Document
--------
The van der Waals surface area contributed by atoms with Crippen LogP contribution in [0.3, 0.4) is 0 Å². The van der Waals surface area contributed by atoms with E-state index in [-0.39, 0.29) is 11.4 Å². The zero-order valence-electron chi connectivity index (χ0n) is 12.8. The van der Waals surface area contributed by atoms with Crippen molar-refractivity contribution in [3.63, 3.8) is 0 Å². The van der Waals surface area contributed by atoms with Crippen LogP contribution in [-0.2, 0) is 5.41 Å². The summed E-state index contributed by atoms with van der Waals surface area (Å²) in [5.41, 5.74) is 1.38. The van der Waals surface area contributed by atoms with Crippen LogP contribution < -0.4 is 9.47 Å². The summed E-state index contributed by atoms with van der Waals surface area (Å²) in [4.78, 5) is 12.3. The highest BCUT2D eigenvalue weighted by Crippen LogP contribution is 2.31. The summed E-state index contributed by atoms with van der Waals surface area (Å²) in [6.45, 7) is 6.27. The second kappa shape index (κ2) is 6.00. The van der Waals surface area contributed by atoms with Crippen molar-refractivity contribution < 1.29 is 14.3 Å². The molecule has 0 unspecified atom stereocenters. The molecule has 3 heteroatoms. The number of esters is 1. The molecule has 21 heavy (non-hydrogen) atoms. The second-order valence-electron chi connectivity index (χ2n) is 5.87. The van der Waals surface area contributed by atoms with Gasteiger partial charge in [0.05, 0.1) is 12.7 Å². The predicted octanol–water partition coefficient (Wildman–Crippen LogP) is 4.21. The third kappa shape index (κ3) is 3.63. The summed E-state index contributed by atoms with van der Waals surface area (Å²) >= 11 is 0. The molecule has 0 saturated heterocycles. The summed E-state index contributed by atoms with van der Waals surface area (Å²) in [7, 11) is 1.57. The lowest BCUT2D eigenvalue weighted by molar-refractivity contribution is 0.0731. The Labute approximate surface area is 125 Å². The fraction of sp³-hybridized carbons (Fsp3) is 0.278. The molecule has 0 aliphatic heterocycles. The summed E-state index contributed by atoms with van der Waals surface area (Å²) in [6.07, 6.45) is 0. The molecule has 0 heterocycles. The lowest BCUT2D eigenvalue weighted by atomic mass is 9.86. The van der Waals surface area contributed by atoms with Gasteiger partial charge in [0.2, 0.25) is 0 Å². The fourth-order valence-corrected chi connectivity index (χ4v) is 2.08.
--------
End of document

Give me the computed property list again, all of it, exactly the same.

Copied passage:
The van der Waals surface area contributed by atoms with Crippen LogP contribution in [0.3, 0.4) is 0 Å². The van der Waals surface area contributed by atoms with E-state index in [-0.39, 0.29) is 11.4 Å². The zero-order valence-electron chi connectivity index (χ0n) is 12.8. The van der Waals surface area contributed by atoms with Crippen molar-refractivity contribution in [3.63, 3.8) is 0 Å². The van der Waals surface area contributed by atoms with Crippen LogP contribution in [-0.2, 0) is 5.41 Å². The summed E-state index contributed by atoms with van der Waals surface area (Å²) in [5.41, 5.74) is 1.38. The van der Waals surface area contributed by atoms with Crippen LogP contribution < -0.4 is 9.47 Å². The summed E-state index contributed by atoms with van der Waals surface area (Å²) in [4.78, 5) is 12.3. The highest BCUT2D eigenvalue weighted by Crippen LogP contribution is 2.31. The summed E-state index contributed by atoms with van der Waals surface area (Å²) in [6.45, 7) is 6.27. The second kappa shape index (κ2) is 6.00. The van der Waals surface area contributed by atoms with Crippen molar-refractivity contribution < 1.29 is 14.3 Å². The molecule has 0 unspecified atom stereocenters. The molecule has 3 heteroatoms. The number of esters is 1. The molecule has 21 heavy (non-hydrogen) atoms. The second-order valence-electron chi connectivity index (χ2n) is 5.87. The van der Waals surface area contributed by atoms with Gasteiger partial charge in [0.05, 0.1) is 12.7 Å². The predicted octanol–water partition coefficient (Wildman–Crippen LogP) is 4.21. The third kappa shape index (κ3) is 3.63. The summed E-state index contributed by atoms with van der Waals surface area (Å²) >= 11 is 0. The molecule has 0 saturated heterocycles. The summed E-state index contributed by atoms with van der Waals surface area (Å²) in [7, 11) is 1.57. The lowest BCUT2D eigenvalue weighted by molar-refractivity contribution is 0.0731. The Labute approximate surface area is 125 Å². The fraction of sp³-hybridized carbons (Fsp3) is 0.278. The molecule has 0 aliphatic heterocycles. The summed E-state index contributed by atoms with van der Waals surface area (Å²) in [6.07, 6.45) is 0. The molecule has 0 heterocycles. The lowest BCUT2D eigenvalue weighted by atomic mass is 9.86. The van der Waals surface area contributed by atoms with Gasteiger partial charge in [0.2, 0.25) is 0 Å². The fourth-order valence-corrected chi connectivity index (χ4v) is 2.08.